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Heart Work

When I was studying to be a massage therapist in 1991 we learned about the autonomic nervous system in our bodies. This is the system that works without our conscious effort - breathing, blood pressure, digestion, for example. The autonomic nervous system is where we feel anxiety and experience the fight or flight impulses. 

A massage therapist taught a class on her work, which was offering massages to nuns and other women who had been brutally tortured in Nicaragua during the conflict in that country in the 1980’s. She spoke about the need to go very slow, to help the woman with her breath, and to help her learn to receive healing touch instead of violence. It was a long slow process. 

Yesterday I listened to an OnBeing interview between Krista Tippett and a clinical social worker who works with trauma. His hame is Resmaa Manakem and he works in Minneapolis. 

His work is heart work. 

He spoke about how trauma influences people in our bodies and emotions, sometimes changing our genetics.  He said that research indicates that it can take 14 generations before trauma’s  influence on our genetics is gone. 

That means the children and grandchildren of people who were traumatized from the Holocaust  will feel the effects of that trauma in their lives for 14 generations or about 350 years. 

It means that the people who were stolen from Africa and enslaved in this country, 

and their descendants experienced a trauma that will last another two hundred years. Although it will actually be longer because the trauma of violence against black and brown people did not end when the Civil War ended slavery, nor did it end with the Civil Rights protests in the 1960’s, it continues and is even escalating today.

Every time I see that video clip of Derek Chauvin kneeling on the neck of George Floyd I cringe.   I’m appalled at the police officers who stood by and watched it happen. 

I wonder what would I have done?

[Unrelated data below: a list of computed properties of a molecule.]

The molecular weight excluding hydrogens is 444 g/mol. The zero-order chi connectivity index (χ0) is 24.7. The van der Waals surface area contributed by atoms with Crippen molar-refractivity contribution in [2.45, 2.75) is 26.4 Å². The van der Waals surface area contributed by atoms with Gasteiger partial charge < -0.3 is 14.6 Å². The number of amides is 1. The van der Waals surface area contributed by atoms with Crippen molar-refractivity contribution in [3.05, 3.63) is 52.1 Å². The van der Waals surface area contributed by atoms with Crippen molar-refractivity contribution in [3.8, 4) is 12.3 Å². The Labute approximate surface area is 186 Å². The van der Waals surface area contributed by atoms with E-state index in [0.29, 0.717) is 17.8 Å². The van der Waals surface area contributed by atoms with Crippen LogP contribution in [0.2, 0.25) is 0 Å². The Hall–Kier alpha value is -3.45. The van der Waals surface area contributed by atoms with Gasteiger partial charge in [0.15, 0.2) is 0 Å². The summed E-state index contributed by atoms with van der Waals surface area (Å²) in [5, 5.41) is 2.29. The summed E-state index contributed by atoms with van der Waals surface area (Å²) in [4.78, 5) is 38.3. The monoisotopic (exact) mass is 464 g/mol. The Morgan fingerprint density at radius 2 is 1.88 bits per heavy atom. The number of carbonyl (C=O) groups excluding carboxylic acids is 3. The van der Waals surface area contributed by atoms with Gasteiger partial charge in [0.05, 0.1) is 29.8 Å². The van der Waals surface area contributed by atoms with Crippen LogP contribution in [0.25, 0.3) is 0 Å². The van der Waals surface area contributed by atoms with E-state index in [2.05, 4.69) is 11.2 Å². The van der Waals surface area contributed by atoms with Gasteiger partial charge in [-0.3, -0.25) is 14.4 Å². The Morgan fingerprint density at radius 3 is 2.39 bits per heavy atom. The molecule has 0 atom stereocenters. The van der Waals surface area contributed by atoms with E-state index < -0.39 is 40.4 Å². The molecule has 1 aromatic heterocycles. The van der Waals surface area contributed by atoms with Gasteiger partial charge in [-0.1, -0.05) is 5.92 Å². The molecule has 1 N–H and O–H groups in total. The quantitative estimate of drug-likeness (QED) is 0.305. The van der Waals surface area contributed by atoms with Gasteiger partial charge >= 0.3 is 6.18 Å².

And I know that if it is painful for me to watch, it has got to be traumatic for every black mother and father who worries about their child leaving home - will they return safe and alive? And it is traumatic for every black or brown child who wonders if they will be next.

Black and brown families have to have conversations about how to stay safe when out in public - 

and how to behave when

not if but when,

one is stopped by a police officer.  

It’s this trauma that is stirring people to action, to take to the streets and protest. Black and brown people because they are fed up with the violence.

 And white people because we have to be the one’s who change the culture that sees black and brown people as criminals - which is an unconscious automatic response ingrained by centuries of criminalizing black and brown bodies - 

 instead of seeing them as God’s beloved.

Because here’s one thing I learned in massage therapy school - 

human beings can teach our autonomic nervous system to have a calmer state of being. We can teach ourselves to breath slower, to lower our blood pressure, and be less reactive. And we can teach our selves to notice what we are thinking and then to respond not from reactivity but from a thoughtful position. 

How do we do this? By practicing ways to be calm - meditating and focusing on the breath. Some yoga practices also teach this. 

Prayer can do this too.

Many of us come to church on Sunday to find comfort.And I hope that there is some solace in our worship as we take time to focus on God’s presence and the teaching of Jesus as they inform how we live our lives.

The thing is, however, our Christian practices are not just about comfort. 

Jesus teaches us that love is about action. 

So, let’s consider Paul and his letters to any one of the churches he wrote too. 

Every one of the churches experienced conflict,  and every one of them needed to be reminded of the Gospel, of the teachings of Jesus, of how to live with differences.